North considers funding options in response to IRP setbacks

Local land taxes might provide a route to funding rail improvements in northern England, such as HS2’s eastern leg and a new line between Manchester and Leeds.

The suggestion came from Transport for the North’s board meeting in Leeds on November 24, held in the wake of the UK government revealing in its Integrated Rail Plan (IRP, RAIL 945) that it was axing HS2’s eastern leg and only planning to build half the new route that TfN wanted across the Pennines.

Greater Manchester Mayor Andy Burnham said that taxes raised off the back of increases in land values prompted by the new lines could be used to help fund them. He said this method was used elsewhere in the world, specifically citing Hong Kong.

North of Tyne Mayor Jamie Driscoll said the method was helping to fund the return of passenger services to the Northumberland Line to Ashington.

All five metro mayors attended the meeting - Burnham for Greater Manchester, Steve Rotheram for Liverpool City Region, Dan Jarvis for South Yorkshire, Tracey Brabin for West Yorkshire, and Driscoll for the North of Tyne area.

Asked by RAIL at a press conference following the board meeting whether their insistence on the east-west Northern Powerhouse Rail (NPR) project had given government the chance to drop HS2’s eastern leg, the five metro mayors stood silent with only TfN Interim Chairman Louise Gittins answering. She said that both NPR and HS2E needed to be delivered, not “bits and bobs”.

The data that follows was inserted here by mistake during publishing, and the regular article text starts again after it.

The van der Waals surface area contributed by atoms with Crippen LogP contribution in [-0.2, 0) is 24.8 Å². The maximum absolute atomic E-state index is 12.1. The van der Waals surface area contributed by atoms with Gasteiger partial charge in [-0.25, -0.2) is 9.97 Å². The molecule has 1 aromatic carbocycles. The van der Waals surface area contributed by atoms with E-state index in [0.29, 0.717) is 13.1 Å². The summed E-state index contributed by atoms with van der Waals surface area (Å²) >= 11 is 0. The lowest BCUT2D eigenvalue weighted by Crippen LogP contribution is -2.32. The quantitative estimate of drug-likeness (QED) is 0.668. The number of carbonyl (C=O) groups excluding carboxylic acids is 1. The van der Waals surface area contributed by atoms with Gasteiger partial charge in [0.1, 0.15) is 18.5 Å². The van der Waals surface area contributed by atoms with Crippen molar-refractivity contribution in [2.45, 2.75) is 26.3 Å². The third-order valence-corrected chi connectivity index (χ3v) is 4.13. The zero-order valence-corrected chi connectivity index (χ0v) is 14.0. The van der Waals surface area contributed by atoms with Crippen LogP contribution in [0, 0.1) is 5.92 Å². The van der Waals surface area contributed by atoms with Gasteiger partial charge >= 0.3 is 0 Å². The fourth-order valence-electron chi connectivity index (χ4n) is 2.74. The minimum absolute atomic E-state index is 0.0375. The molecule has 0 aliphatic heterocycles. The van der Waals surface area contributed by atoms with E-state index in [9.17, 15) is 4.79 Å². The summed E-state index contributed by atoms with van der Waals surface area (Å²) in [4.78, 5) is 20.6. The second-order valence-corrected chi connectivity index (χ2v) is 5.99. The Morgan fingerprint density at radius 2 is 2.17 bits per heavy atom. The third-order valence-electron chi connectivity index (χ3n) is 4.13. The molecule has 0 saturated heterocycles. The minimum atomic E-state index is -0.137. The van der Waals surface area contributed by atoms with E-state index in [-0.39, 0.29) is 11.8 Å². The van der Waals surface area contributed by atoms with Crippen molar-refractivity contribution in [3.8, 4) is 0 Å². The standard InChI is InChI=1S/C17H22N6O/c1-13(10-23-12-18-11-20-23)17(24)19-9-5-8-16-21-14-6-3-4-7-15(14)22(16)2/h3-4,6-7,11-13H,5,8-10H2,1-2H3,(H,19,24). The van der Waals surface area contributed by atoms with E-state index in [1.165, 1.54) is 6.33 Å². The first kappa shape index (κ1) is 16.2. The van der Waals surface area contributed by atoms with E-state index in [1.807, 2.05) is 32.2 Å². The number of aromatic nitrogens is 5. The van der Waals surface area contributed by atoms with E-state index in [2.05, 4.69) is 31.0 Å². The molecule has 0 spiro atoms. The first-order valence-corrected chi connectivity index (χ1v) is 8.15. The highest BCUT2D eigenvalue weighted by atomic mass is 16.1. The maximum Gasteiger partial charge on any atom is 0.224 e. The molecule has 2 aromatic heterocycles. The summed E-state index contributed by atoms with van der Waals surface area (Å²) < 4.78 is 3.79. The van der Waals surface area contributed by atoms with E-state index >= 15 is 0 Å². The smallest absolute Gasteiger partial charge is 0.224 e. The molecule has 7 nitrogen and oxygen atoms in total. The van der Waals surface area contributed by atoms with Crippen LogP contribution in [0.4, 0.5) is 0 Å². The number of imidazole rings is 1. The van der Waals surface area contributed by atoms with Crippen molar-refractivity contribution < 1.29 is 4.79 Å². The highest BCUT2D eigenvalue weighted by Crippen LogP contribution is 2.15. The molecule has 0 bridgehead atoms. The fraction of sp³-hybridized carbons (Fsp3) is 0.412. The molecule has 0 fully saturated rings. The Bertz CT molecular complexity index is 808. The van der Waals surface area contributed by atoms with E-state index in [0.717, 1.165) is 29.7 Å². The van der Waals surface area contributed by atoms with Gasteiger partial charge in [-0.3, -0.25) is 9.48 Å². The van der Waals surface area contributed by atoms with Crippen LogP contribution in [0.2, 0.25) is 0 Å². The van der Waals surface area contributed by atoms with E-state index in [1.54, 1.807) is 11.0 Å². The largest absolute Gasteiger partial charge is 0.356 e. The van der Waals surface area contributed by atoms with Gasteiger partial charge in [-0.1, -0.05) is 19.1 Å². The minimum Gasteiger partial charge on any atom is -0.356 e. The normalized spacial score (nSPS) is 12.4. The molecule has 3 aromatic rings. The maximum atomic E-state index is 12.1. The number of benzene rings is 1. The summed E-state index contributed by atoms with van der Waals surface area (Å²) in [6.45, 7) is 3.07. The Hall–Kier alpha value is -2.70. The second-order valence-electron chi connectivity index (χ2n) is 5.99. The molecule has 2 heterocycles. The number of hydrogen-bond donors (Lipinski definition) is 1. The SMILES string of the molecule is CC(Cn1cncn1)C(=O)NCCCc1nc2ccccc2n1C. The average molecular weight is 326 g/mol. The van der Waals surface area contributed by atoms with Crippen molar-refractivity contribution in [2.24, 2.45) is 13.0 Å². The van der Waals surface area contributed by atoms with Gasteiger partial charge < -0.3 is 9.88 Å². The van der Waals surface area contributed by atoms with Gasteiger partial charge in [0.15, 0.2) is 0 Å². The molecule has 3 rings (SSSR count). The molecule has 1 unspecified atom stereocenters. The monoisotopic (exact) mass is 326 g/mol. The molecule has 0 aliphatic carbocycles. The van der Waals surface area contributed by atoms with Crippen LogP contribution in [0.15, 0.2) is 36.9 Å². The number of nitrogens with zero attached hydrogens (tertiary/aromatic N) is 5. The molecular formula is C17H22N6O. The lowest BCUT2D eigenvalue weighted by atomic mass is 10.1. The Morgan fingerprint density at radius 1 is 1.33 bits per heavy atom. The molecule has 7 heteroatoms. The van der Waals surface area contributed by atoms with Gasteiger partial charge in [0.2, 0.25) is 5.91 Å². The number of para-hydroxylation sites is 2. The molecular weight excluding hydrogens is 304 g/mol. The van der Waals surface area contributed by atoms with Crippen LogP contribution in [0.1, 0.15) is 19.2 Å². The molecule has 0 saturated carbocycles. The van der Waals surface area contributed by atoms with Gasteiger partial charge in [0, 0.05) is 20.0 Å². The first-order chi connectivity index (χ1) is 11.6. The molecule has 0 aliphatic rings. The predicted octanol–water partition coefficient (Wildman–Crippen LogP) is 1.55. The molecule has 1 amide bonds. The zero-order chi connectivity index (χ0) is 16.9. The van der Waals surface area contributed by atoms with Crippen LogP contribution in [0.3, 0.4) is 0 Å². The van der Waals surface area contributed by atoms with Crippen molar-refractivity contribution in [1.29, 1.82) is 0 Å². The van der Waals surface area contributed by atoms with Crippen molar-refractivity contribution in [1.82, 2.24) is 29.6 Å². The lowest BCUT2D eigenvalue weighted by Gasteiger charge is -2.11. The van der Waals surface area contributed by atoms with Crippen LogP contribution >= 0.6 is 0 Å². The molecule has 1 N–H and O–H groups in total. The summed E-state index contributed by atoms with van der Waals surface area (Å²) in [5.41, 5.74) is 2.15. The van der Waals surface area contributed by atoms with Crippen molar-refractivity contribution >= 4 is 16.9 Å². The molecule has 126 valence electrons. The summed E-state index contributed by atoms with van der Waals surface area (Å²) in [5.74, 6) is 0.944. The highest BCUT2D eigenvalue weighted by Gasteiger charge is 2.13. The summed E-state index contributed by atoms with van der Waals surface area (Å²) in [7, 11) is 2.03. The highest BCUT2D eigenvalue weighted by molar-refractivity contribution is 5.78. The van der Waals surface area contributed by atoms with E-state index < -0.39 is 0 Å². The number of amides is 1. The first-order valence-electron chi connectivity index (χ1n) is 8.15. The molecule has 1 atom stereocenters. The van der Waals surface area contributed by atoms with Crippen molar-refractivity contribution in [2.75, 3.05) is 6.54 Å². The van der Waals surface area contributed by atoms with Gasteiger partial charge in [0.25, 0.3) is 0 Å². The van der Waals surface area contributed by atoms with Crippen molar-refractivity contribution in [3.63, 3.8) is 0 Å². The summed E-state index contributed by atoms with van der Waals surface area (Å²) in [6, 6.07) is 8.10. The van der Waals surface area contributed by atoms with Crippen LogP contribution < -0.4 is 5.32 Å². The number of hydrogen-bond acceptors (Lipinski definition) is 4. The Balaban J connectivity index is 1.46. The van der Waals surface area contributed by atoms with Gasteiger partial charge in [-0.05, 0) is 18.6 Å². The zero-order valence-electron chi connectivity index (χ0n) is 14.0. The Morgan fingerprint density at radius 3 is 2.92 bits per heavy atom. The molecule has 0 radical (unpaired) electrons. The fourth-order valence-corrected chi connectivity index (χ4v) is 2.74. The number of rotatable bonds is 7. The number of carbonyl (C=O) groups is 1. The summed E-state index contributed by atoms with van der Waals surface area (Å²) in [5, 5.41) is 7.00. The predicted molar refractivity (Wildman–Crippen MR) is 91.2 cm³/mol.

To read the full story, see RAIL 946

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  • Güntürk Üstün - 08/12/2021 23:30

    When the U.K.’s high-speed rail plan was cut in half by the government, that decision normally angered northern cities that were promised upgraded service and faster trains. It is not very difficult to comprehend that the cost savings in question are nonetheless likely to be the predominant cause in a country badly hit both by Brexit and the COVID-19 pandemic. For rail passengers, the cuts will mean missing out on some long-desired service upgrades. Current journey times in the region can be shockingly slow by European standards (the fastest train between Manchester and Leeds takes 49 minutes to travel just 36 miles/58 kilometers). The other major issue is of course capacity: Many busy routes in northern England are heavily congested. By creating a fast intercity track alongside the existing network, the original version of NPR would have freed up track space for more regular local trains. Whereas the COVID-19 pandemic has drastically reduced request for commuter rail services, there are still reports of crowded trains crossing the region. In a highly developped and modern country, London possesses Britain’s only existing high-speed track which links the city to mainland Europe via the Channel Tunnel. And this striking reality should not be something to be proud of for a country that is rightfully considered as being the "cradle of rail transport"! Dr. Güntürk Üstün

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